The Baker-Polito Administration today announced a $900,000 investment in the Commonwealth Woodstove Change-Out Program, which provides rebates to homeowners who replace their older, inefficient woodstoves with cleaner, EPA-certified models that use less fuel and reduce energy costs.
“New, more efficient woodstoves will save homeowners money on wood costs, while improving public health and reducing greenhouse gas emissions,” said Energy and Environmental Affairs Secretary Matthew Beaton. “The Woodstove Change-Out Program is an important part of the Baker-Polito Administration’s commitment to clean energy, and a healthy environment.”
Launched in 2012, the Commonwealth Woodstove Change-Out Program is administered by the Massachusetts Clean Energy Center (MassCEC), the Massachusetts Department of Environmental Protection (MassDEP) and the Massachusetts Department of Energy Resources (DOER).
“This program is a perfect example of a multi-agency partnership that results in the use of lower-cost fuels and more efficient technology for Massachusetts' residents, which will ultimately protect air quality in our neighborhoods,” said MassDEP Commissioner Martin Suuberg.
The program has helped more than 850 residents swap out their dirty, inefficient stoves for newer, cleaner models, with more than 350 of these rebates going to low-income residents. Residents installing new stoves can expect to save an average of $2,000 for each cord of wood they are currently burning, over the lifetime of the stove.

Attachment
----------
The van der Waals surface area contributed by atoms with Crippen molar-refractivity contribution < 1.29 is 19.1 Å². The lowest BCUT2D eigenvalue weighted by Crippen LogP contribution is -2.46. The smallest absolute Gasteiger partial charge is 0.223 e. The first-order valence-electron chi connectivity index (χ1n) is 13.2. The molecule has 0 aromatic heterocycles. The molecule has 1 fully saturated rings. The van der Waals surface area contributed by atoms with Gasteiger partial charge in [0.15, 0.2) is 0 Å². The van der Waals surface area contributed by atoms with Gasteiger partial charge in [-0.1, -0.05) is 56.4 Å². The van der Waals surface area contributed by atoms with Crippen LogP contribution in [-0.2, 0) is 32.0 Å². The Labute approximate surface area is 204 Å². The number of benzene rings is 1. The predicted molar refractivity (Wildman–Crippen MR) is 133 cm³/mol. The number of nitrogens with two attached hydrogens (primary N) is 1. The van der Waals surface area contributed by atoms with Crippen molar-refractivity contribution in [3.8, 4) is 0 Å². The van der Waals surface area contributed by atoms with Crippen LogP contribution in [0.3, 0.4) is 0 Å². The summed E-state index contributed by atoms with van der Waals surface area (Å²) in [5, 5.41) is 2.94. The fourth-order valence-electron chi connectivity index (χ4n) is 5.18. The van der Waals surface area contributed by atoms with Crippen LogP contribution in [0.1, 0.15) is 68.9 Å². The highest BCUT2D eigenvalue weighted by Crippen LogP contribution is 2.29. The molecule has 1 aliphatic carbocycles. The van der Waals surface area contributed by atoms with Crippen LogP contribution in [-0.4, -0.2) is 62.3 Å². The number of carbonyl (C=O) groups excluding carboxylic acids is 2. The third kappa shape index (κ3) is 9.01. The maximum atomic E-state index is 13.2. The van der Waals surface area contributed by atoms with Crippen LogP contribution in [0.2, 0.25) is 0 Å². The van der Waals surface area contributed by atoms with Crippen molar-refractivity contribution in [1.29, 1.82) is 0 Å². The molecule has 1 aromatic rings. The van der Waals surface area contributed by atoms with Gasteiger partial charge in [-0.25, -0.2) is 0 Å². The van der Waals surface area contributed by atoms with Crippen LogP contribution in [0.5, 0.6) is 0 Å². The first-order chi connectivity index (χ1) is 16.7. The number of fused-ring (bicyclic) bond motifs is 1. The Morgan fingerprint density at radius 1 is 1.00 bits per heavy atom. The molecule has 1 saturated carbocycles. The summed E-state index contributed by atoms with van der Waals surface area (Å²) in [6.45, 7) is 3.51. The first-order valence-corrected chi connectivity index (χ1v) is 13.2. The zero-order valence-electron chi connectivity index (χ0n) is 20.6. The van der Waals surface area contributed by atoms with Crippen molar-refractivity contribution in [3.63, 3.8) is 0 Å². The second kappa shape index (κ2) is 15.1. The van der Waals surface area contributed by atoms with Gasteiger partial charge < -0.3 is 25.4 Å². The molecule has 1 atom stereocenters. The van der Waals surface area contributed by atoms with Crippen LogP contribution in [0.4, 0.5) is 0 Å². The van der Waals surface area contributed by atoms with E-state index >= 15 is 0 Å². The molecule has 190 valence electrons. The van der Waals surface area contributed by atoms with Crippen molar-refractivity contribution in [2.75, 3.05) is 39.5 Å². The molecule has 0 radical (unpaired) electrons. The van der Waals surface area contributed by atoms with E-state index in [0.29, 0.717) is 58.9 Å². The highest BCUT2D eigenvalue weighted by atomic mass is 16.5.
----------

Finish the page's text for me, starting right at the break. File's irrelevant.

EPA-certified stoves on average require one-third of the amount of renewable wood sources to produce the same amount of heat as older models, while releasing 70 to 90 percent less particulate matter, which has been shown to lead to health conditions like asthma. Every 100 new stoves burning one cord of wood each per year reduce an amount of greenhouse gas emissions equal to taking nearly 50 cars off the road.
“Clean energy comes in many forms, and this program will once again allow homeowners to take control of their energy use, improve their own environment and save money at the same time,” said MassCEC CEO Alicia Barton.
“These rebates will make a big financial difference to those purchasing the cleaner and more efficient models,” said DOER Acting Commissioner Dan Burgess. “These new stoves will reduce emissions, heat more effectively and will improve the health and comfort for homes across the Commonwealth.”
Rebates range from $750 to $1,250, depending on emission levels and type of stove, and from $1,750 to $2,250 for residents who meet certain income requirements.
“This is an excellent opportunity for homeowners to upgrade, save, and innovate,” said Senate Majority Leader Harriette L. Chandler. “I hope that many homeowners will take advantage of the Commonwealth Woodstove Change-Out Program.”
“The Woodstove Rebate Program is a great investment towards reducing our carbon footprint while also reducing energy costs for the citizens of Worcester and across the Commonwealth,” said State Representative John J. Mahoney
Residents must have an existing and operational non-EPA-certified woodstove to qualify for a rebate. To apply for a rebate, residents must visit a participating woodstove retailer, who will handle the application process on the residents’ behalf.
Rebate applications will be accepted until at least May 22, 2015, with the deadline being extended if funds remain. Residents can find a local participating woodstove professional by visiting www.masscec.com/woodstove.